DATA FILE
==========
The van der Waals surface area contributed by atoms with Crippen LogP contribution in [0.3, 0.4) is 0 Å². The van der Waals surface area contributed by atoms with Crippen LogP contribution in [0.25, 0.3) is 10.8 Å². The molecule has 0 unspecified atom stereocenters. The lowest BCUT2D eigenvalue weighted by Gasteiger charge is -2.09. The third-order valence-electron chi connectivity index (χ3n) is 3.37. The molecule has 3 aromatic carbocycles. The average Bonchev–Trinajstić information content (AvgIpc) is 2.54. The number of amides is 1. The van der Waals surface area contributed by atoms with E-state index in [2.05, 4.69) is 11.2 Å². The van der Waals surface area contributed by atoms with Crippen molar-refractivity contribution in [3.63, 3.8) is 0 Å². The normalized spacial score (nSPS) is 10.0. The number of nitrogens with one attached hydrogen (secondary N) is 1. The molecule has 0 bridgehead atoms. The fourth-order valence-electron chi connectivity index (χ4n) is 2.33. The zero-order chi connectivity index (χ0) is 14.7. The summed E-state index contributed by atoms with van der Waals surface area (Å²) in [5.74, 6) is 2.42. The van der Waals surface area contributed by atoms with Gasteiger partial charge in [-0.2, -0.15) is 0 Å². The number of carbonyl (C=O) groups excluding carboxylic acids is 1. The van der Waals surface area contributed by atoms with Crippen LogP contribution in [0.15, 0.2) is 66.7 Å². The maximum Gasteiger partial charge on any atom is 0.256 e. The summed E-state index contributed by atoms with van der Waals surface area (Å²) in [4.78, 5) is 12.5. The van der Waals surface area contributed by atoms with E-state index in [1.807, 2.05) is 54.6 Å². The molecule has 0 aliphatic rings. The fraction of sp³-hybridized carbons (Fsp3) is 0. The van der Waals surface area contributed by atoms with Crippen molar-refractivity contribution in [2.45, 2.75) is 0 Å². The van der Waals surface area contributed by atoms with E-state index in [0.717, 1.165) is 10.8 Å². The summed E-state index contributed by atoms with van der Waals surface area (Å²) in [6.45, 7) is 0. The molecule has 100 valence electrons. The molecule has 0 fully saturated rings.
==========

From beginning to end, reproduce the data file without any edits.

The van der Waals surface area contributed by atoms with Crippen LogP contribution in [0.3, 0.4) is 0 Å². The van der Waals surface area contributed by atoms with Crippen LogP contribution in [0.25, 0.3) is 10.8 Å². The molecule has 0 unspecified atom stereocenters. The lowest BCUT2D eigenvalue weighted by Gasteiger charge is -2.09. The third-order valence-electron chi connectivity index (χ3n) is 3.37. The molecule has 3 aromatic carbocycles. The average Bonchev–Trinajstić information content (AvgIpc) is 2.54. The number of amides is 1. The van der Waals surface area contributed by atoms with E-state index in [2.05, 4.69) is 11.2 Å². The van der Waals surface area contributed by atoms with Crippen molar-refractivity contribution in [3.63, 3.8) is 0 Å². The normalized spacial score (nSPS) is 10.0. The number of nitrogens with one attached hydrogen (secondary N) is 1. The molecule has 0 bridgehead atoms. The fourth-order valence-electron chi connectivity index (χ4n) is 2.33. The zero-order chi connectivity index (χ0) is 14.7. The summed E-state index contributed by atoms with van der Waals surface area (Å²) in [5.74, 6) is 2.42. The van der Waals surface area contributed by atoms with Gasteiger partial charge in [-0.2, -0.15) is 0 Å². The number of carbonyl (C=O) groups excluding carboxylic acids is 1. The van der Waals surface area contributed by atoms with Crippen LogP contribution in [0.15, 0.2) is 66.7 Å². The maximum Gasteiger partial charge on any atom is 0.256 e. The summed E-state index contributed by atoms with van der Waals surface area (Å²) in [4.78, 5) is 12.5. The van der Waals surface area contributed by atoms with E-state index in [1.807, 2.05) is 54.6 Å². The molecule has 0 aliphatic rings. The fraction of sp³-hybridized carbons (Fsp3) is 0. The van der Waals surface area contributed by atoms with Crippen molar-refractivity contribution in [2.45, 2.75) is 0 Å². The van der Waals surface area contributed by atoms with E-state index in [0.717, 1.165) is 10.8 Å². The summed E-state index contributed by atoms with van der Waals surface area (Å²) in [6.45, 7) is 0. The molecule has 100 valence electrons. The molecule has 0 fully saturated rings.